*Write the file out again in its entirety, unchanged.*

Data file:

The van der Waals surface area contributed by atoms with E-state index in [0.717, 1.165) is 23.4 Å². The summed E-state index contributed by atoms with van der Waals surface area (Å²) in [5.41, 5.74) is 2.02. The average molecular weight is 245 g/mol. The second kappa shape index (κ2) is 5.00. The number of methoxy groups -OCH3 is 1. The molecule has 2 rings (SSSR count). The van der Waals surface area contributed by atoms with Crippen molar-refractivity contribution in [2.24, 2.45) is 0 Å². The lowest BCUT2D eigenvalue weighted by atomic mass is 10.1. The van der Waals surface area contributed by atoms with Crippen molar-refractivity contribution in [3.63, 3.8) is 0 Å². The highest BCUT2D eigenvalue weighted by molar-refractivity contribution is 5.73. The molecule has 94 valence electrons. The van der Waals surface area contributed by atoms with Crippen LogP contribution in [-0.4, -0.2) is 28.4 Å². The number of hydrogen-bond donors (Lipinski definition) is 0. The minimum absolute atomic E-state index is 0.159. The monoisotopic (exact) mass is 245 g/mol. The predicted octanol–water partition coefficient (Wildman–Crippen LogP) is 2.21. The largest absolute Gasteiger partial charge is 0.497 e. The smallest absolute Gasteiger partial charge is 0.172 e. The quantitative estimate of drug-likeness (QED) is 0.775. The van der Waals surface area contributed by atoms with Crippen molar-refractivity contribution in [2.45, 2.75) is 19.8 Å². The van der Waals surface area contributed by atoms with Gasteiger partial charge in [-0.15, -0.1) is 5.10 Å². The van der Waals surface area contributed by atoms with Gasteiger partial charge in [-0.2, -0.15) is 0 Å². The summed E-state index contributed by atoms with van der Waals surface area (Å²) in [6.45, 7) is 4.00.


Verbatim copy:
The van der Waals surface area contributed by atoms with E-state index in [0.717, 1.165) is 23.4 Å². The summed E-state index contributed by atoms with van der Waals surface area (Å²) in [5.41, 5.74) is 2.02. The average molecular weight is 245 g/mol. The second kappa shape index (κ2) is 5.00. The number of methoxy groups -OCH3 is 1. The molecule has 2 rings (SSSR count). The van der Waals surface area contributed by atoms with Crippen molar-refractivity contribution in [2.24, 2.45) is 0 Å². The lowest BCUT2D eigenvalue weighted by atomic mass is 10.1. The van der Waals surface area contributed by atoms with Crippen molar-refractivity contribution in [3.63, 3.8) is 0 Å². The highest BCUT2D eigenvalue weighted by molar-refractivity contribution is 5.73. The molecule has 94 valence electrons. The van der Waals surface area contributed by atoms with Crippen LogP contribution in [-0.4, -0.2) is 28.4 Å². The number of hydrogen-bond donors (Lipinski definition) is 0. The minimum absolute atomic E-state index is 0.159. The monoisotopic (exact) mass is 245 g/mol. The predicted octanol–water partition coefficient (Wildman–Crippen LogP) is 2.21. The largest absolute Gasteiger partial charge is 0.497 e. The smallest absolute Gasteiger partial charge is 0.172 e. The quantitative estimate of drug-likeness (QED) is 0.775. The van der Waals surface area contributed by atoms with Crippen molar-refractivity contribution in [2.45, 2.75) is 19.8 Å². The van der Waals surface area contributed by atoms with Gasteiger partial charge in [-0.15, -0.1) is 5.10 Å². The van der Waals surface area contributed by atoms with Gasteiger partial charge in [-0.2, -0.15) is 0 Å². The summed E-state index contributed by atoms with van der Waals surface area (Å²) in [6.45, 7) is 4.00.